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The Diabetes-Stroke Link: Understanding Your Risk

Research shows that diabetes raises your risk for cardiovascular complications like heart disease and stroke. In fact, if you have diabetes, you are one and a half times more likely to suffer a stroke than those who don't.

A stroke is an event that stops blood flow to an area of the brain. This can happen if a clot of blood or fat from a blood vessel has gotten lodged in the vessels, or if an artery ruptures—either event prevents blood from traveling to its intended location.

Diabetes makes it more difficult for your body to compensate for blockages in the blood vessels. In most cases, if blood can't travel its normal route it will take another path to reach the tissues. But for those with diabetes, blood vessels in all areas of the body may be damaged or hardened making it difficult or impossible for blood to move through quickly and increasing the risk for stroke.

What are the symptoms of a stroke?

Recognizing the symptoms of a stroke and getting help quickly is essential for maximum recovery. The sooner you seek medical care, the better your chance that symptoms can be reversed or drastically reduced. If you or someone you know is experiencing any of these symptoms, call 911 or get to your local emergency room right away:

  • Trouble speaking
  • Sudden confusion
  • Numbness or weakness on one side of the body
  • Dizziness or trouble walking
  • Double vision
  • Severe headache
  • Trouble seeing out of one or both eyes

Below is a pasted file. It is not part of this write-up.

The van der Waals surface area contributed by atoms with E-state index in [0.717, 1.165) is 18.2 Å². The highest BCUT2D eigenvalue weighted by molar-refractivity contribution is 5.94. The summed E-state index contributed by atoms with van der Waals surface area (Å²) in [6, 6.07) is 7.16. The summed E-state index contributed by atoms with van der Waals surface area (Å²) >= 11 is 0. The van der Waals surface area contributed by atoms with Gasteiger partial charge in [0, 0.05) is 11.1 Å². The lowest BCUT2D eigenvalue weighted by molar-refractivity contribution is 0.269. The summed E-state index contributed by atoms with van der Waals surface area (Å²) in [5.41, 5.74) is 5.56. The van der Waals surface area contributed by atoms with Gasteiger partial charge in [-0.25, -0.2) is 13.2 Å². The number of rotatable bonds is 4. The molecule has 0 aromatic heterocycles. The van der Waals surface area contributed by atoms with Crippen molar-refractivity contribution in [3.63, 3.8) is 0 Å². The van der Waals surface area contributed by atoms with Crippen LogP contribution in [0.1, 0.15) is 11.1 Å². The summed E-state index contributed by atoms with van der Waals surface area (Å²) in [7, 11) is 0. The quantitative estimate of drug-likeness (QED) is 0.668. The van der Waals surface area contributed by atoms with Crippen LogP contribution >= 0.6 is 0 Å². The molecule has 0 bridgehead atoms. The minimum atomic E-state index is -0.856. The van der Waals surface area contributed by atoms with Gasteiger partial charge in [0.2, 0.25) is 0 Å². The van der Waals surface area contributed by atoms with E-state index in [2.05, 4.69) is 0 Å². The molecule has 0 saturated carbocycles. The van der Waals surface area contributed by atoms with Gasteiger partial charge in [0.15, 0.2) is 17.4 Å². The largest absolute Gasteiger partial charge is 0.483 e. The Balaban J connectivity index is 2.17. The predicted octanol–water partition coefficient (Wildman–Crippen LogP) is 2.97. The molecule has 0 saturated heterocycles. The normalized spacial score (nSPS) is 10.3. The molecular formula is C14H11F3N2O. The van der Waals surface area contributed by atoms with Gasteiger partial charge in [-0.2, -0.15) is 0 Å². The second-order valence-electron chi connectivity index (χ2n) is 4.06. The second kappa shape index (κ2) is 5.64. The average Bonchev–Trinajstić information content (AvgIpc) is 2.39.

What else raises my risk for stroke?

There are other risk factors that will raise your risk for a stroke. Some you can change, and some you can't. Any steps you can take to improve your lifestyle and control blood sugar levels will make a positive difference. Risk factors include:

  • Having an age of 55 or older
  • Having history of pin strokes or mini strokes (also called a TIA)
  • Smoking
  • Being overweight
  • Having high cholesterol
  • Having high blood pressure
  • Having sedentary lifestyle
  • Being African American

How can I lower my risk for a stroke?

The best way to reduce your risk is to live a healthy lifestyle. This means gaining control over unhealthy habits—stop smoking, reduce your alcohol intake, and eat a balanced diet. Exercise and weight control are essential. And of course, don't overlook your blood sugar. Check your glucose levels regularly and stick to your insulin treatment plan according to your doctor's instructions. Insulin pump users may look into continuous glucose monitoring integration which can allow them to make informed diabetes management decisions.

If you have any questions, please ask below!